1984 – Director James Cameron’s career-launching sci-fi action film, “The Terminator,” starring Arnold Schwarzenegger, opens in theaters. The movie is produced on a $6.4 million budget and grosses more than $78 million worldwide. It supercharges Schwarzenegger’s acting career, and “I’ll be back” becomes a popular catch-phrase.

2001 – President George W. Bush signs the Patriot Act, an anti-terrorism law drawn up in response to the attacks on the Pentagon and World Trade Center on September 11, 2001.

On This Day October 20

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On this Day June 26

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History Highlights
History Highlights

1927 – Coney Island’s iconic Cyclone roller coaster begins operating. The ride quickly becomes a fan favorite, with long lines of repeat customers paying 25 cents per ride. In 1988, it is designated a New York City Landmark, and in 1991, it is added to the National Register of Historic Places.

1948 – Known as the “Berlin Airlift,” U.S. and British planes begin delivering food and supplies through airdrops to (West) Berlin, Germany after Soviet forces seal off rail, road, and water access with a blockade. The crisis finally ends almost a year later when Soviet forces lift the blockade on land access to the city.

1959 – President Dwight D. Eisenhower and Queen Elizabeth II preside at a ceremony marking the opening of the St. Lawrence Seaway, which creates a navigational channel from the Atlantic Ocean to the Great Lakes.

1963 – President John F. Kennedy speaks the famous words, “Ich bin ein Berliner,” in a speech before cheering throngs in democratic West Berlin.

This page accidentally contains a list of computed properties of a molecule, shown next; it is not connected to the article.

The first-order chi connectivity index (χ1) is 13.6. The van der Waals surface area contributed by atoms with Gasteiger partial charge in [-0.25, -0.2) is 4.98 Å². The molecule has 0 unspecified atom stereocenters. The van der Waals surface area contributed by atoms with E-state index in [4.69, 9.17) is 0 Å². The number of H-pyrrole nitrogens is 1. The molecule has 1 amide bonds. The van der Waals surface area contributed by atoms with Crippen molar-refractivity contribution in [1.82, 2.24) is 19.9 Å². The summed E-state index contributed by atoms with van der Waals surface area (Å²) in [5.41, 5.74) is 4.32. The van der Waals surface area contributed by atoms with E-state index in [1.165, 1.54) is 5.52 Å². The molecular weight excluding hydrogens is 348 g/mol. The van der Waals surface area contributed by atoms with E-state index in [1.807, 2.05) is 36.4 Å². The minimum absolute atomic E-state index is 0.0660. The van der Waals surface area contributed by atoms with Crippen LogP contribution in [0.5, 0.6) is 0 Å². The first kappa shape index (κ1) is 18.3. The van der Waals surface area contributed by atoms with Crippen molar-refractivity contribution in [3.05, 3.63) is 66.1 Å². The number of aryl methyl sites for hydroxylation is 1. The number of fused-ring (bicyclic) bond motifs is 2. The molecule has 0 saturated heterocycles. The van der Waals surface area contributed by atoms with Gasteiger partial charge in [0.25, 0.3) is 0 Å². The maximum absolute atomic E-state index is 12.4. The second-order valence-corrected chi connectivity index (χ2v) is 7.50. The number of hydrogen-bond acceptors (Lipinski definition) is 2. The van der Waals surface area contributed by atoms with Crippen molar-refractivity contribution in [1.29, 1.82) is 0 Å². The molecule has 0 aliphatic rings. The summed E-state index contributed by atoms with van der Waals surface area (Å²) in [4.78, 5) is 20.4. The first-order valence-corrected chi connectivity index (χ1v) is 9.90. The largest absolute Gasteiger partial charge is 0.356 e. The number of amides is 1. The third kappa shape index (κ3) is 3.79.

1974 – Grocery shopping is revolutionized with the introduction of the bar code. The first item scanned is a pack of Wrigley’s Juicy Fruit chewing gum at a supermarket in Troy, Ohio.

1993 – President Bill Clinton punishes Iraq for a plot to assassinate former U.S. President George H. W. Bush.

2015 – Marking a major milestone for civil rights, the Supreme Court rules that same-sex marriage cannot be banned in the United States and that all same-sex marriages must be recognized nationwide, finally granting same-sex couples equal rights to heterosexual couples under the law.

On this Day June 10

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History Highlights
History Highlights

1692 – Bridget Bishop, the first Massachusetts Bay colonist to be tried in the Salem witch trials, is hanged after being found guilty of the practice of witchcraft.

1752 – Benjamin Franklin flies a kite during a thunderstorm and collects ambient electrical charge in a Leyden jar, enabling him to demonstrate the connection between lightning and electricity along with an understanding of positive and negative charges. His experiment leads to development of the lightning rod, which grounded buildings thereby helping prevent deadly fires.